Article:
Wastewater—A substance that contains the waste products or excrement or other discharge from the bodies of human beings or animals and noxious or deleterious substances being harmful or inimical to the public health, or to animal or aquatic life, or to the use of water for domestic water supply or for recreation, or which constitutes pollution under The Clean Streams Law.

   Wastewater environmental laboratory supervisor—An individual having the necessary knowledge, skills and abilities necessary to supervise laboratory procedures and reporting of analytical data for an environmental laboratory operated by a wastewater or industrial waste system in accordance with industry, State and Federal standards.

   Wastewater system—A structure designed to collect, convey or treat wastewater and from which effluent in excess of 2,000 gallons per day is discharged into waters of this Commonwealth.

   Water system—A community water system or a nontransient noncommunity water system as those terms are defined in section 3 of the Pennsylvania Safe Drinking Water Act (35 P. S. §  721.3).

§ 302.102. Purpose.

 (a)  The purpose of this chapter is to protect the environment and the public’s health and safety by ensuring that certified operators with the appropriate knowledge, skills and abilities make appropriate process control decisions during the operation of water and wastewater treatment systems, water distribution systems and wastewater collection systems.

 (b)  This chapter establishes the training, education, experience and examination standards necessary for operator certification.

 (c)  This chapter also establishes the administrative processes and procedures the Board will follow to implement the Board’s duties and responsibilities under the act.

§ 302.103. Scope.

 (a)  Owners and operators of the following public water systems shall comply with this chapter:

   (1)  Community water systems.

   (2)  Nontransient noncommunity water systems.

   (3)  Consecutive systems.

 (b)  Owners and operators of the following wastewater systems shall comply with this chapter:

   (1)  Wastewater systems.

   (2)  Collection systems with pump stations.

 (c)  Owners and operators of the following systems are exempt from the requirements of this chapter:

   (1)  A wastewater treatment system with a permitted average daily discharge flow of less than 2,000 gallons per day.

   (2)  A wastewater treatment system regulated under Chapter 73 (relating to standards for onlot sewage treatment facilities).

   (3)  An industrial wastewater system used to treat, recycle or impound industrial or agricultural wastes within the boundaries of the industrial or agricultural property.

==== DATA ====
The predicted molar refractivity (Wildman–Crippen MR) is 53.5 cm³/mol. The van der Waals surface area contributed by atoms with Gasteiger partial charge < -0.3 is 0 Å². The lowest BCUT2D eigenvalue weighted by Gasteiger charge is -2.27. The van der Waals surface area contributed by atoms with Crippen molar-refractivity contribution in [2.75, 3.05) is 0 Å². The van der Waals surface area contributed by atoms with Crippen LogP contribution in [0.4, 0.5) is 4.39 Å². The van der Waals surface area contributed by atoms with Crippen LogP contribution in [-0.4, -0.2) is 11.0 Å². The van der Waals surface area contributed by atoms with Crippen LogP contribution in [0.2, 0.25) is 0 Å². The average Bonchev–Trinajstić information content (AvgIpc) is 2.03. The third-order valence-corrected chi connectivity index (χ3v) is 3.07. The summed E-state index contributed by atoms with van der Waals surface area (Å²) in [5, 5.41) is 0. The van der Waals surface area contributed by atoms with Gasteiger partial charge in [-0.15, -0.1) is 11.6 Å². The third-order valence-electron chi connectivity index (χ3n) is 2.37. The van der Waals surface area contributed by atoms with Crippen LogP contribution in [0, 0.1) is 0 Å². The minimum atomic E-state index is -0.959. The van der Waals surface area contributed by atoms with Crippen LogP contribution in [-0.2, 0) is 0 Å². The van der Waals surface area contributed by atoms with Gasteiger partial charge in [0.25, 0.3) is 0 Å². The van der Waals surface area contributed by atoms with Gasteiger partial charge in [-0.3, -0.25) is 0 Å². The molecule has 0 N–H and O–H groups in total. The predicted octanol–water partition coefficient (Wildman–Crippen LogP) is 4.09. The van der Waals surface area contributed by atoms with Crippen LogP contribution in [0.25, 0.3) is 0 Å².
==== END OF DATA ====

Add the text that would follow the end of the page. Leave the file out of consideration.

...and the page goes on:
(4)  An industrial wastewater pretreatment system in which treated wastewater is released to a collection system of a wastewater treatment plant that is regulated by this chapter.

   (5)  An industrial wastewater treatment system that is an NPDES permitted point source discharge.

   (6)  A system designed to only collect and treat stormwater.

   (7)  Other systems that are exempted by the Department by rules and regulations, guidelines or policy.

 (d)  Operators of industrial wastewater treatment facilities may voluntarily obtain a wastewater system operator’s certificate consistent with this chapter.

§ 302.104. Certification requirements.

 (a)  A person may not make a process control decision at a water or wastewater system unless that person is Board-certified with a valid certificate with the appropriate class and subclassifications for the size and treatment technologies of a water or wastewater system and is designated by the owner as an available operator as defined in §  302.1202 (relating to duties of owners).

 (b)  To become certified by the Board, the applicant shall:

   (1)  Apply for certification in accordance with §  302.201 (relating to form of application).

   (2)  Pass the appropriate examinations as defined in §  302.702 (relating to examination requirements) or an equivalent examination as defined in §  302.304 (relating to issuance of a certificate through reciprocity).

   (3)  Meet minimum education requirements as defined in §  302.701 (relating to minimum education requirements).

   (4)  Meet the experience requirements as defined in §  302.703 (relating to experience requirements).

Cross References

   This section cited in 25 Pa. Code §  302.302 (relating to issuance of certificate for certification or recertification); 25 Pa. Code §  302.304 (relating to issuance of certificate through reciprocity); 25 Pa. Code §  302.1002 (relating to certification classes and subclassifications of water system operators); 25 Pa. Code §  302.1003 (relating to certification classes and subclassifications of wastewater system operators); 25 Pa. Code §  302.1005 (relating to grandparented operators); and 25 Pa. Code §  302.1102 (relating to issuance of initial certification for a professional engineer).